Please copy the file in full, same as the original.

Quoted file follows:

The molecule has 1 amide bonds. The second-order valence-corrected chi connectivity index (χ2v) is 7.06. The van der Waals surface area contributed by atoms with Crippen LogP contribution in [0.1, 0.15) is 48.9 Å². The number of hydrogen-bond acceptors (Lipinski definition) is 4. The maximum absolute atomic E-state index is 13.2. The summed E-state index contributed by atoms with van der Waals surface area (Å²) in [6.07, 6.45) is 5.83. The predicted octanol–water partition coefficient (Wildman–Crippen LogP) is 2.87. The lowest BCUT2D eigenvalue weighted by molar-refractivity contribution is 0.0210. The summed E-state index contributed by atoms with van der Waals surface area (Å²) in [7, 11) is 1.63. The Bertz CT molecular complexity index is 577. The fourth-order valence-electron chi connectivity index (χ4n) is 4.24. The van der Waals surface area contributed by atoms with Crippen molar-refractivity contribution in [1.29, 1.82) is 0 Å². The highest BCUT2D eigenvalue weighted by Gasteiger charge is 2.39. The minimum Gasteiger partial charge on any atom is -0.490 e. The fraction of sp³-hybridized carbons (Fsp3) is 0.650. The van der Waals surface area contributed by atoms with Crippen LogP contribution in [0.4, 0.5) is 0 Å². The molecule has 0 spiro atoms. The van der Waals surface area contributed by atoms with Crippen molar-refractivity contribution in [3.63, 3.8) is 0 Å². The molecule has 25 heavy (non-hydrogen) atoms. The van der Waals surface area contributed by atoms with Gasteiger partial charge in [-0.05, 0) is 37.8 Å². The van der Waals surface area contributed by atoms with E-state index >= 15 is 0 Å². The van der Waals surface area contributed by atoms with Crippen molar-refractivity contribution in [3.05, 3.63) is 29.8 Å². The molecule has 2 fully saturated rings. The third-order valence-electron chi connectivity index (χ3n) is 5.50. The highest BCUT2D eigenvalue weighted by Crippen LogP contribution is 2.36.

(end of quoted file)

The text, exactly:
The molecule has 1 amide bonds. The second-order valence-corrected chi connectivity index (χ2v) is 7.06. The van der Waals surface area contributed by atoms with Crippen LogP contribution in [0.1, 0.15) is 48.9 Å². The number of hydrogen-bond acceptors (Lipinski definition) is 4. The maximum absolute atomic E-state index is 13.2. The summed E-state index contributed by atoms with van der Waals surface area (Å²) in [6.07, 6.45) is 5.83. The predicted octanol–water partition coefficient (Wildman–Crippen LogP) is 2.87. The lowest BCUT2D eigenvalue weighted by molar-refractivity contribution is 0.0210. The summed E-state index contributed by atoms with van der Waals surface area (Å²) in [7, 11) is 1.63. The Bertz CT molecular complexity index is 577. The fourth-order valence-electron chi connectivity index (χ4n) is 4.24. The van der Waals surface area contributed by atoms with Crippen molar-refractivity contribution in [1.29, 1.82) is 0 Å². The highest BCUT2D eigenvalue weighted by Gasteiger charge is 2.39. The minimum Gasteiger partial charge on any atom is -0.490 e. The fraction of sp³-hybridized carbons (Fsp3) is 0.650. The van der Waals surface area contributed by atoms with Crippen LogP contribution in [0.4, 0.5) is 0 Å². The molecule has 0 spiro atoms. The van der Waals surface area contributed by atoms with Crippen molar-refractivity contribution in [3.63, 3.8) is 0 Å². The molecule has 25 heavy (non-hydrogen) atoms. The van der Waals surface area contributed by atoms with Gasteiger partial charge in [-0.05, 0) is 37.8 Å². The van der Waals surface area contributed by atoms with E-state index >= 15 is 0 Å². The van der Waals surface area contributed by atoms with Crippen molar-refractivity contribution in [3.05, 3.63) is 29.8 Å². The molecule has 2 fully saturated rings. The third-order valence-electron chi connectivity index (χ3n) is 5.50. The highest BCUT2D eigenvalue weighted by Crippen LogP contribution is 2.36.